Y2k glitch can crash some domino servers, notes clientsgreenspun.com : LUSENET : TimeBomb 2000 (Y2000) : One Thread
Y2K glitch can crash some Domino servers, Notes clients
January 13, 2000 Web posted at: 12:00 p.m. EST (1700 GMT)
by Linda Rosencrance
(IDG) -- IBM subsidiary Lotus Development Corp. has confirmed that a Y2K-related glitch in its Domino messaging software can cause a crash when a date conversion takes place.
The company said some crashes can occur in a Domino/Notes message when it contains a copy of a document with a date of 2000 or after, or before 1950. Some agents could also cause either client or server crashes when handling those dates as well, depending on what system was running the script.
In a customer support notice posted on the Lotus Web site, the company said users have reported crashes when "using Simple Action agents to send a message that includes a copy of a document; using the NotesDocument.RendertoRTItem method in LotusScript; and with the Domino 4.6x SMTP MTA."
The products affected by the bug are Domino Server 5.x, Domino Server 4.6x, Domino 4.5.7, Domino Server 4.5.6, Notes Client 5.x, Notes Client 4.6x, Notes Client 4.5.7 and Notes Client 4.5.6.
Lotus said it has identified a potential patch and plans to release it in an upcoming service upgrade. In the meantime, Lotus said users can use workarounds to avoid a crash, including the following:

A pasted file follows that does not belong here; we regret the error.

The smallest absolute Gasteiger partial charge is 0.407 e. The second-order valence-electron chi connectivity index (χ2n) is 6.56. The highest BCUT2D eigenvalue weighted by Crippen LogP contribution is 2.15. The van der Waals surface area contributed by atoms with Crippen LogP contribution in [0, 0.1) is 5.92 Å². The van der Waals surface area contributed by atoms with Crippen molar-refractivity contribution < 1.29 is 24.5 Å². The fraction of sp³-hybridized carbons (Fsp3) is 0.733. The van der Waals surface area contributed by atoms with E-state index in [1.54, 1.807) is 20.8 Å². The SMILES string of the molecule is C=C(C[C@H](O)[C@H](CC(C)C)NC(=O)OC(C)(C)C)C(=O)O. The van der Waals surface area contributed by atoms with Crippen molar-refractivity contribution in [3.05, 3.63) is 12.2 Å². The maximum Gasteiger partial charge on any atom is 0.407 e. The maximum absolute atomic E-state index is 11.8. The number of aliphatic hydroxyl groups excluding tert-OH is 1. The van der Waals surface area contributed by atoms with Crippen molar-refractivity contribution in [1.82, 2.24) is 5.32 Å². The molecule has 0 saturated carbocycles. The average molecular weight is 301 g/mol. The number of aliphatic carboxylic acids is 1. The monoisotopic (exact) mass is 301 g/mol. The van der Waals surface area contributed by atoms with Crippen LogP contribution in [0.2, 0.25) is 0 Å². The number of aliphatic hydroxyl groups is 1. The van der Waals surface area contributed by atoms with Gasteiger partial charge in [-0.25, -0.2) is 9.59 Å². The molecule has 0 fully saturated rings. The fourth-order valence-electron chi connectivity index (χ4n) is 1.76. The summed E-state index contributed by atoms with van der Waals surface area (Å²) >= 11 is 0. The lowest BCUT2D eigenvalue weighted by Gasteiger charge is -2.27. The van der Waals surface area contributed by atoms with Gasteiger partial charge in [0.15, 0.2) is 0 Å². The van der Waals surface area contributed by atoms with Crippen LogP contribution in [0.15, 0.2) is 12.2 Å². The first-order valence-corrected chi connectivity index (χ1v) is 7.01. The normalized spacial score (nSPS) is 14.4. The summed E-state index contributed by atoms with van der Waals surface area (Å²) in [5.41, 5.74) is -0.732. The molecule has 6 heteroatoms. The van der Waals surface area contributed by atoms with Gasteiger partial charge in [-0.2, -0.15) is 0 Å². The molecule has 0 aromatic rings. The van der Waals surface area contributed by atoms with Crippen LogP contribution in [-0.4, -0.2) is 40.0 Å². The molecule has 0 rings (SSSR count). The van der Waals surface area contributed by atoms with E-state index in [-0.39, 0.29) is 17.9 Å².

Change the definition of the field on a form from a text field to a time/date field.
Ensure that the value returned by a formula is a text value by using the @Text function in the formula for the text field.
Don't include a copy of a document in a message. A document link would work better, when possible.
Kazim Isfahani, an analyst at Giga Information Group Inc. in Cambridge, Mass., said it's not unusual for vendors to see glitches such as this and that he expects to see more crop up by the end of the year.
"It would be nice if vendors could catch everything, but they can't," he said. "They just can't come up with every permutation of how [their software] is used. Usually the vendor finds the major bugs and the smaller ones [are found] by user testing or a failure like this one."
-- Homer Beanfang (Bats@inbellfry.com), January 13, 2000
Thanks for all of your great posts Homer! =)
-- Dee (T1Colt556@aol.com), January 13, 2000.